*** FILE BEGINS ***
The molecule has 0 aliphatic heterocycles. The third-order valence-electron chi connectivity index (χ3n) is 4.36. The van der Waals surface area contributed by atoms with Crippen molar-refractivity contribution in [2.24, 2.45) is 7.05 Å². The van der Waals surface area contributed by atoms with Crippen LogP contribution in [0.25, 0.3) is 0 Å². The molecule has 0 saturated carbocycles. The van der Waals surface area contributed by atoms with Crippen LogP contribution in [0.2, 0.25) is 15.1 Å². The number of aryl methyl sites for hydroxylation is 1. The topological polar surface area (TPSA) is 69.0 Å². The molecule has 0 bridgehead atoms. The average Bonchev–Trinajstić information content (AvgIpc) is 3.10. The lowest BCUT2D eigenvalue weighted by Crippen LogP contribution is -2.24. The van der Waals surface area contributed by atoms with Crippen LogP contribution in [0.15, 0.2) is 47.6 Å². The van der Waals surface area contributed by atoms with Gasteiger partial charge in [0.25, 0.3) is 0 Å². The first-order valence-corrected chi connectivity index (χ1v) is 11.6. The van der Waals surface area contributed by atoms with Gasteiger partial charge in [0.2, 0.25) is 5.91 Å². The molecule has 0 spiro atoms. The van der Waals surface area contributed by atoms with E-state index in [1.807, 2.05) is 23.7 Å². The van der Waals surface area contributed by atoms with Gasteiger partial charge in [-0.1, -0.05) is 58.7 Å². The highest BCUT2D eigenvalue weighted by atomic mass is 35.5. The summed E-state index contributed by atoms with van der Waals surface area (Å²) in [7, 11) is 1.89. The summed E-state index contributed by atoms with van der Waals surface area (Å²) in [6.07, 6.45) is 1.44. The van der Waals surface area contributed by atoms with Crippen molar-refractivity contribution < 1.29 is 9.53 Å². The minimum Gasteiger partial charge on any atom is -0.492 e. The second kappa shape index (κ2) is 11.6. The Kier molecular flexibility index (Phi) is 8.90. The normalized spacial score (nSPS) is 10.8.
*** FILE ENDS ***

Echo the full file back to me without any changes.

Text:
The molecule has 0 aliphatic heterocycles. The third-order valence-electron chi connectivity index (χ3n) is 4.36. The van der Waals surface area contributed by atoms with Crippen molar-refractivity contribution in [2.24, 2.45) is 7.05 Å². The van der Waals surface area contributed by atoms with Crippen LogP contribution in [0.25, 0.3) is 0 Å². The molecule has 0 saturated carbocycles. The van der Waals surface area contributed by atoms with Crippen LogP contribution in [0.2, 0.25) is 15.1 Å². The number of aryl methyl sites for hydroxylation is 1. The topological polar surface area (TPSA) is 69.0 Å². The molecule has 0 bridgehead atoms. The average Bonchev–Trinajstić information content (AvgIpc) is 3.10. The lowest BCUT2D eigenvalue weighted by Crippen LogP contribution is -2.24. The van der Waals surface area contributed by atoms with Crippen LogP contribution in [0.15, 0.2) is 47.6 Å². The van der Waals surface area contributed by atoms with Gasteiger partial charge in [0.25, 0.3) is 0 Å². The first-order valence-corrected chi connectivity index (χ1v) is 11.6. The van der Waals surface area contributed by atoms with Gasteiger partial charge in [0.2, 0.25) is 5.91 Å². The molecule has 0 spiro atoms. The van der Waals surface area contributed by atoms with E-state index in [1.807, 2.05) is 23.7 Å². The van der Waals surface area contributed by atoms with Gasteiger partial charge in [-0.1, -0.05) is 58.7 Å². The highest BCUT2D eigenvalue weighted by atomic mass is 35.5. The summed E-state index contributed by atoms with van der Waals surface area (Å²) in [7, 11) is 1.89. The summed E-state index contributed by atoms with van der Waals surface area (Å²) in [6.07, 6.45) is 1.44. The van der Waals surface area contributed by atoms with Crippen molar-refractivity contribution < 1.29 is 9.53 Å². The minimum Gasteiger partial charge on any atom is -0.492 e. The second kappa shape index (κ2) is 11.6. The Kier molecular flexibility index (Phi) is 8.90. The normalized spacial score (nSPS) is 10.8.